Simulating Complex Chemical Systems and Processes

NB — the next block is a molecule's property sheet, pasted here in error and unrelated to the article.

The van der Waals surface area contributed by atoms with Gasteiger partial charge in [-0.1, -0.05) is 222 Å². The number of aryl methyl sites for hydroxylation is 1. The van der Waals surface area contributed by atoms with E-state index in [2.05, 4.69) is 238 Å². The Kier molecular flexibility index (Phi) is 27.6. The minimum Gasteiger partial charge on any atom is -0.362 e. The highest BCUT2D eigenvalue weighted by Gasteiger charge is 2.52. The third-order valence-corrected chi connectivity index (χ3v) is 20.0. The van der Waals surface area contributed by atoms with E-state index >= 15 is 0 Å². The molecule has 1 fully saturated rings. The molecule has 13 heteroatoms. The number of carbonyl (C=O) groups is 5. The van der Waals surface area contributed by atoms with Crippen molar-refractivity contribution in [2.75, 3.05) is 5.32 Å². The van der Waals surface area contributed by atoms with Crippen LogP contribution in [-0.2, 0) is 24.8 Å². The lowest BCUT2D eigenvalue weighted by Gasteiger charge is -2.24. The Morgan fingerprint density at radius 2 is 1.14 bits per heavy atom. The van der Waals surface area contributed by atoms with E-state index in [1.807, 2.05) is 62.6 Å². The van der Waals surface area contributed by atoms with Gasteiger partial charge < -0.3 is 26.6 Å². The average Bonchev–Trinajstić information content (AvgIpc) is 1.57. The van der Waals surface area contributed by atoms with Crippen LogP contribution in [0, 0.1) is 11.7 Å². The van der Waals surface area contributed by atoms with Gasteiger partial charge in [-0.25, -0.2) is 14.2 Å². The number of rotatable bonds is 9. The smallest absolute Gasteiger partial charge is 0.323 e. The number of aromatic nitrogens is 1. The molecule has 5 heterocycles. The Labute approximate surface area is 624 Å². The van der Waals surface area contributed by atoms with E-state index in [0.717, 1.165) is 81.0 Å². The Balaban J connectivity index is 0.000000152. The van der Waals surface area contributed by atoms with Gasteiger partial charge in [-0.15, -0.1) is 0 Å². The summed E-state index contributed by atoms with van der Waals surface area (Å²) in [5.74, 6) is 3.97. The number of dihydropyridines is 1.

<h3 class="red">Simulating Complex Chemical Systems and Processes</h3><p>The Siepmann group develops a variety of computational chemistry tools including:&nbsp;Monte Carlo algorithms for efficient sampling of macromolecular conformations and spatial distributions in multi-component multi-phase systems;&nbsp;accurate and transferable force fields with multiple levels of resolution; and first principles simulation approaches. The Siepmann group applies these computational tools to investigate self-aggregation, phase behavior, and partitioning in polar and non-polar bulk fluids and in heterogeneous and interfacial systems. In particular, the group&rsquo;s efforts are directed to investigating:</p><ul><li>Chromatographic retention processes including various forms of liquid chromatography and size exclusion chromatography</li><li>The solvation mechanisms in liquid-liquid and supercritical extraction systems and in surfactant solutions</li><li>High-throughput screening of nanoporous materials for energy applications</li><li>The nucleation of atmospheric aerosols</li><li>Structural characteristics of organic chromophores in heterogeneous media</li><li>First principles simulations of reactive phase equilibria</li><li>Prediction of PVT properties of interest for enhanced oil and gas recovery</li></ul><p>The Siepmann group develops and mostly utilizes their own software programs. Some applications use a parallelization hierarchy where large-scale distribution (for example, 16 independent trajectories at 4 different state points) of small, but long runs (4 to 8 cores for 24 hours) are employed, whereas first principles simulations can efficiently utilize 256 to 8,000 cores.</p><p>Return to this PI&#39;s <a href="">main page</a>.</p>
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